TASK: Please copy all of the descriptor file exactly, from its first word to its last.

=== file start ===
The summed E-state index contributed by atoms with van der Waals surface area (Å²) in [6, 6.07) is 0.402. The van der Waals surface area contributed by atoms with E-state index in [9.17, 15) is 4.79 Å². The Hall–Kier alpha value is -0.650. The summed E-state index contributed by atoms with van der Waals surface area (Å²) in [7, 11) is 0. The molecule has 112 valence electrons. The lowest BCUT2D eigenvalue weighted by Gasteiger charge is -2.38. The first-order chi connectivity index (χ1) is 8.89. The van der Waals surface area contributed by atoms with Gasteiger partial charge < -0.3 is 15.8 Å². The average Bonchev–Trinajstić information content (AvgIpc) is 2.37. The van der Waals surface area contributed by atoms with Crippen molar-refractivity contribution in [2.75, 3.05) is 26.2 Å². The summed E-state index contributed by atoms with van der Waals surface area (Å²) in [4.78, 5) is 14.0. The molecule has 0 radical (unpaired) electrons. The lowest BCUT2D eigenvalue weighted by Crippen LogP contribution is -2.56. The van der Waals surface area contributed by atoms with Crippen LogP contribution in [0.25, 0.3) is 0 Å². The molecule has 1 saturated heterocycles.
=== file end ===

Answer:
The summed E-state index contributed by atoms with van der Waals surface area (Å²) in [6, 6.07) is 0.402. The van der Waals surface area contributed by atoms with E-state index in [9.17, 15) is 4.79 Å². The Hall–Kier alpha value is -0.650. The summed E-state index contributed by atoms with van der Waals surface area (Å²) in [7, 11) is 0. The molecule has 112 valence electrons. The lowest BCUT2D eigenvalue weighted by Gasteiger charge is -2.38. The first-order chi connectivity index (χ1) is 8.89. The van der Waals surface area contributed by atoms with Gasteiger partial charge < -0.3 is 15.8 Å². The average Bonchev–Trinajstić information content (AvgIpc) is 2.37. The van der Waals surface area contributed by atoms with Crippen molar-refractivity contribution in [2.75, 3.05) is 26.2 Å². The summed E-state index contributed by atoms with van der Waals surface area (Å²) in [4.78, 5) is 14.0. The molecule has 0 radical (unpaired) electrons. The lowest BCUT2D eigenvalue weighted by Crippen LogP contribution is -2.56. The van der Waals surface area contributed by atoms with Crippen LogP contribution in [0.25, 0.3) is 0 Å². The molecule has 1 saturated heterocycles.